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This Week in Health Care Reform - May 6th, 2016

Drug prices seem poised to be the pressing health care policy issue for the next Administration; a pair of states edges closer to embracing telehealth; and, a new report highlights the impact that locality has on health care prices.


Week in Review

Rx Shadow: Despite the intense criticism directed towards them in recent years over escalating prices, drugmakers continue to raise prices on brand name medications, some by double-digits since the start of this year, alone.  In a recent interview, experts from two major drug-benefit managers called attention to that rate of increase, only echoing the recent findings in an unrelated report from IMS Health released late last month, which found that list prices for drugs increased more than 12 percent in 2015.  Mapping out that trend-line over the next few years, it’s looking increasingly likely that prescription drug cost growth will be the top health policy challenge facing the next Administration, at least according to one current official.  One need only look at the spike in the cost of certain oral cancer medicines to see why.  With the cost of these drugs going up dramatically since 2000, the burden on our health care system (generally) and on patients (specifically) is cause for alarm.  A pair of studies brings further attention to the issue.  Appearing in Health Affairs latest edition, the first study found that the price of oral cancer medicines recently approved by the FDA increased by 5 percent each year from 2007 to 2013.  The second study took a look at spending on cancer drugs and its impact on health in the United States and eight other countries and found that, despite spending more on these medicines than the other countries, the U.S. lags behind them in health gains per dollar spent, suggesting a glaring value disconnect.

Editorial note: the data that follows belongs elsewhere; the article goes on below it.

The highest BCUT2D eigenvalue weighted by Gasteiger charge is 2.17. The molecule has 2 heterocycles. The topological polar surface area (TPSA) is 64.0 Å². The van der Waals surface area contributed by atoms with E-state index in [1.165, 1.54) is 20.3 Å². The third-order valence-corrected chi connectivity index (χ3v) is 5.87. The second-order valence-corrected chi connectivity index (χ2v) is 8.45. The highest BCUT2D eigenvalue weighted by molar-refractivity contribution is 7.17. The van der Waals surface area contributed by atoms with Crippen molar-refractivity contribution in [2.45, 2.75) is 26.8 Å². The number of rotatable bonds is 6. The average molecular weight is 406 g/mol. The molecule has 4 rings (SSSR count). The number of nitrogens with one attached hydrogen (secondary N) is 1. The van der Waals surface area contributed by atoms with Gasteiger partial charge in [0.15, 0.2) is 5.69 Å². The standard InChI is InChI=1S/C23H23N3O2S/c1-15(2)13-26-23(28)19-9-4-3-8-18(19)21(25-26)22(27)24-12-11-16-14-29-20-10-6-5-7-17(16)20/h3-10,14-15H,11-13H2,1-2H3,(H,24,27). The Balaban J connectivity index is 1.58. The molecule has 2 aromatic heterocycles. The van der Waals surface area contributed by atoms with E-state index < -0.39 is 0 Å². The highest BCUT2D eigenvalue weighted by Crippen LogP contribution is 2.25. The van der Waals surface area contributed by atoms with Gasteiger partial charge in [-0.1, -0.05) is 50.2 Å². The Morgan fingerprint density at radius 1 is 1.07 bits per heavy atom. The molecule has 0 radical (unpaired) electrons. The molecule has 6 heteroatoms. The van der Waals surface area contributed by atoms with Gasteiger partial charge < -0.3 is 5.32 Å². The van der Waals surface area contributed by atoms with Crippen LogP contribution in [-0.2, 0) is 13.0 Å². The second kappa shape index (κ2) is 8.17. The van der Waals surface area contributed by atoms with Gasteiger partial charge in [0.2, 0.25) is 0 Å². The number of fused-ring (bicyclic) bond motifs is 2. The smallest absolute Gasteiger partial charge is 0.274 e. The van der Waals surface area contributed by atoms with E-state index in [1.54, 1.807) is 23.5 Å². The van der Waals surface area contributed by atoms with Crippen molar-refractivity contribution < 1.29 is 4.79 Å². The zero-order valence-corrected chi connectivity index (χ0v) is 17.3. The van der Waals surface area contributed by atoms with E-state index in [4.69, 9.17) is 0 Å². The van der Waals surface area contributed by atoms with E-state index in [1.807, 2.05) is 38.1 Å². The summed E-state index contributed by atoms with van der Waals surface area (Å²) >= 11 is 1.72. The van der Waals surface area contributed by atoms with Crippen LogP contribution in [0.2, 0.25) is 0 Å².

Advancing Telehealth:
Alaska and Louisiana are poised to join the rest of the country as their state capitals inch closer to removing some of the barriers that have been identified as standing in the way of telehealth’s advancement within their respective borders.  Two of the last remaining holdouts amongst the states, both legislatures have passed – or are in the process of passing – bills that would pave the way for the expanded utilization of telehealth services, allowing them to finally reap some of the benefits of its embrace.  Nevertheless, despite these latest efforts, a quick scan of the landscape shows an inconsistent and varied focus across the country on easing the regulatory environment which surrounds telehealth, resulting in incremental progress on the road to widespread adoption.

Price Disparities:
Last week, the Health Care Cost Institute (HCCI) released its latest report analyzing the price variations that exist for different procedures across the country.  The National Chartbook on Health Care Prices uses claims and payment data from insurers to map out the average price for 242 medical services from state to state, and city to city.  The results point to a wildly inconsistent price distribution seemingly untethered to any predictable geographic pattern.  While the experts believe a number of factors contribute to this systemic variation, including how differently the health care market operates from traditional economic markets, one major factor that they were able to identify is the correlation that exists between hospital consolidation and higher prices.

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